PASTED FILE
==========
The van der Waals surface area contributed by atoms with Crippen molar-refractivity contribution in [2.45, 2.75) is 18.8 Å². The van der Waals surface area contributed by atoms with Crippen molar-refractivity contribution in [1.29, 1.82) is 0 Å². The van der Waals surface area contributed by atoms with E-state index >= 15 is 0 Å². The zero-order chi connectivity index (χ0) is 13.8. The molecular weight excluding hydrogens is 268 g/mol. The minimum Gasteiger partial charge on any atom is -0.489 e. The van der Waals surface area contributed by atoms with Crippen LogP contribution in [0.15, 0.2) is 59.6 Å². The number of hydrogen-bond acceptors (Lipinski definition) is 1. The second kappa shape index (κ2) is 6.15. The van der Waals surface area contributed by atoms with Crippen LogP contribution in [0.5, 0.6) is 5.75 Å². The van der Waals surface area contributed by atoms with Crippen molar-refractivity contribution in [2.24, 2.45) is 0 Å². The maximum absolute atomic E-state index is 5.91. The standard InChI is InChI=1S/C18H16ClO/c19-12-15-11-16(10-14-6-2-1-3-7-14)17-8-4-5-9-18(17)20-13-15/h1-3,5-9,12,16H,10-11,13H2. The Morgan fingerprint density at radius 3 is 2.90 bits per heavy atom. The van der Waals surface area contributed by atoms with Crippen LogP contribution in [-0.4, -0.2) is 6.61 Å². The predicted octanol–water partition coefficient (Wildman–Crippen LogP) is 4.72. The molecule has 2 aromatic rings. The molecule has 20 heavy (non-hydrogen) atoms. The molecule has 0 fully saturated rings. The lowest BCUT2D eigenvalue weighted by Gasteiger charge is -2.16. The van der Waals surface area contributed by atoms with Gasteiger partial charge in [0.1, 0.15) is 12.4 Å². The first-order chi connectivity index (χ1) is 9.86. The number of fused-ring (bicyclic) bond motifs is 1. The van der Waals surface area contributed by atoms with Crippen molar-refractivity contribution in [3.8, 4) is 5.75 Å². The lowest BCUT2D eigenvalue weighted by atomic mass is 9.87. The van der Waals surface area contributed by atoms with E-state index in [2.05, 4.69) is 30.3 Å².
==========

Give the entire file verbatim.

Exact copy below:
The van der Waals surface area contributed by atoms with Crippen molar-refractivity contribution in [2.45, 2.75) is 18.8 Å². The van der Waals surface area contributed by atoms with Crippen molar-refractivity contribution in [1.29, 1.82) is 0 Å². The van der Waals surface area contributed by atoms with E-state index >= 15 is 0 Å². The zero-order chi connectivity index (χ0) is 13.8. The molecular weight excluding hydrogens is 268 g/mol. The minimum Gasteiger partial charge on any atom is -0.489 e. The van der Waals surface area contributed by atoms with Crippen LogP contribution in [0.15, 0.2) is 59.6 Å². The number of hydrogen-bond acceptors (Lipinski definition) is 1. The second kappa shape index (κ2) is 6.15. The van der Waals surface area contributed by atoms with Crippen LogP contribution in [0.5, 0.6) is 5.75 Å². The van der Waals surface area contributed by atoms with Crippen molar-refractivity contribution in [2.24, 2.45) is 0 Å². The maximum absolute atomic E-state index is 5.91. The standard InChI is InChI=1S/C18H16ClO/c19-12-15-11-16(10-14-6-2-1-3-7-14)17-8-4-5-9-18(17)20-13-15/h1-3,5-9,12,16H,10-11,13H2. The Morgan fingerprint density at radius 3 is 2.90 bits per heavy atom. The van der Waals surface area contributed by atoms with Crippen LogP contribution in [-0.4, -0.2) is 6.61 Å². The predicted octanol–water partition coefficient (Wildman–Crippen LogP) is 4.72. The molecule has 2 aromatic rings. The molecule has 20 heavy (non-hydrogen) atoms. The molecule has 0 fully saturated rings. The lowest BCUT2D eigenvalue weighted by Gasteiger charge is -2.16. The van der Waals surface area contributed by atoms with Gasteiger partial charge in [0.1, 0.15) is 12.4 Å². The first-order chi connectivity index (χ1) is 9.86. The number of fused-ring (bicyclic) bond motifs is 1. The van der Waals surface area contributed by atoms with Crippen molar-refractivity contribution in [3.8, 4) is 5.75 Å². The lowest BCUT2D eigenvalue weighted by atomic mass is 9.87. The van der Waals surface area contributed by atoms with E-state index in [2.05, 4.69) is 30.3 Å².